ERIC Number: ED159957
Record Type: RIE
Publication Date: 1978
Reference Count: 0
Fellowships: One Bridge Between the Academy and Reality.
Schindler, Paul T.
The field of education has recognized that intensive clinical experience constitutes an ideal learning model. Fellowships in education were accompanied by large amounts of money in demonstration projects. Two costly national programs designed to move highly qualified persons into top administrative positions fell short of their goal. Internship/fellowship programs have developed at secondary and college levels and in many fields. Two questions that should be considered are: who should design and coordinate fellowships, and what can be done to "defend" the public from substantial input to the decision-making process by unofficial interns and fellows? A benefit of the fellowship experience is that it provides exposure and visibility that would take longer to achieve in the conventional classroom setting. Fellows gain a perspective of what top leaders of institutions are like and what they do. At the present time, fellows are usually granted to the graduate or, in a few cases, to mid-career individuals. Fellows usually see themselves as initiators of plans and find most of their satisfaction in their own achievements. Personal attributes characteristic of fellows are discussed. A social change dimension of fellowships is that they provide special access to a large proportion of minorities and women, which helps dismiss myths about the general suitability of persons and groups previously excluded. (SW)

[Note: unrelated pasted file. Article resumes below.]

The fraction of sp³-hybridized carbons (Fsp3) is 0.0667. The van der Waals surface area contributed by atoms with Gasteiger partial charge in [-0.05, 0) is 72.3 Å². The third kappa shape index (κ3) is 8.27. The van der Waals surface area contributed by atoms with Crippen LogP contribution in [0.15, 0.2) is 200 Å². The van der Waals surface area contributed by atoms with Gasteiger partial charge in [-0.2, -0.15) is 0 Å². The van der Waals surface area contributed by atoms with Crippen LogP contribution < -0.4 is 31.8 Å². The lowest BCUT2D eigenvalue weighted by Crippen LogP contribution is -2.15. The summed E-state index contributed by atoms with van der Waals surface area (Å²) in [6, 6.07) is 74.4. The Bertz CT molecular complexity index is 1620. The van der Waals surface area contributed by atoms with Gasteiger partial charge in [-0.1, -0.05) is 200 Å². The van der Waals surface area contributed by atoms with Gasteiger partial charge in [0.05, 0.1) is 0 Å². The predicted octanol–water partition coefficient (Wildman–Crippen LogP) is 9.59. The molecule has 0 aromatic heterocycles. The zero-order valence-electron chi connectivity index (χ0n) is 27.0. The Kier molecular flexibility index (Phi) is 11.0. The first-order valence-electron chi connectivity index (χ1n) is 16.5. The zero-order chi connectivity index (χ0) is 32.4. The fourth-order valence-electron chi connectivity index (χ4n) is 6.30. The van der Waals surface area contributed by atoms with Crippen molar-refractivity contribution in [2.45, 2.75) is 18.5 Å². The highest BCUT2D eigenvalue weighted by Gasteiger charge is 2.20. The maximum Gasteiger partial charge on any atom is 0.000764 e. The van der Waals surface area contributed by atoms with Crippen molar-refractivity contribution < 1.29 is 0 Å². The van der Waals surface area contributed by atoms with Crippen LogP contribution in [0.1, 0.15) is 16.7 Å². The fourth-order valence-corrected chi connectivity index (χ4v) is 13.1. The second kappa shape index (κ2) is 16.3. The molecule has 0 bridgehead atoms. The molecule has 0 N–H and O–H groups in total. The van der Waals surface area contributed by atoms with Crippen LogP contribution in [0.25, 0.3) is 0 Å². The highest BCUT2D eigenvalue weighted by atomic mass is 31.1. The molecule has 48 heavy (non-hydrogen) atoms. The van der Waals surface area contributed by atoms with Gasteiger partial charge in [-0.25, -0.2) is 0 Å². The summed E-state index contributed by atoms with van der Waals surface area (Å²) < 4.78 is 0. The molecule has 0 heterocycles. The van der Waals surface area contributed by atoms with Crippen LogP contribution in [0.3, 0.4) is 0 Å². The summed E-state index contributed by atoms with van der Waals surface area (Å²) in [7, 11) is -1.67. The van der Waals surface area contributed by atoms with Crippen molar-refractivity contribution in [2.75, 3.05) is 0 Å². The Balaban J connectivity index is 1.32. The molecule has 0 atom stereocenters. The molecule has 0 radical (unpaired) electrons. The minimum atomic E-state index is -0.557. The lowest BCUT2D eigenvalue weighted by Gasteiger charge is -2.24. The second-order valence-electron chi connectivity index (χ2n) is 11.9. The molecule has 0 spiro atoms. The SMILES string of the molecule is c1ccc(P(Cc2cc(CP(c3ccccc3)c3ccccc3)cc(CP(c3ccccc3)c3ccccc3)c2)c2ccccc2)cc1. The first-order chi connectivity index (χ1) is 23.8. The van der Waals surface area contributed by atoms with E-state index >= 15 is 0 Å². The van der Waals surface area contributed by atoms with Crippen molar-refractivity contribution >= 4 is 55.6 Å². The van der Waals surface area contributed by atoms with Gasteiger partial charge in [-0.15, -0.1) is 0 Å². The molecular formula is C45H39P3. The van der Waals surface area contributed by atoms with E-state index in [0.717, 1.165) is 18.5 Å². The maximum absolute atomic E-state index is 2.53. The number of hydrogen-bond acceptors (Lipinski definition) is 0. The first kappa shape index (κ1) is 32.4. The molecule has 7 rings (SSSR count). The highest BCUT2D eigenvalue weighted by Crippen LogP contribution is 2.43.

Publication Type: Speeches/Meeting Papers
Education Level: N/A
Authoring Institution: N/A
Identifiers: Education Professions Development Act
Note: Speech presented at the American Association of Higher Education meeting (Chicago, Illinois, March 1978)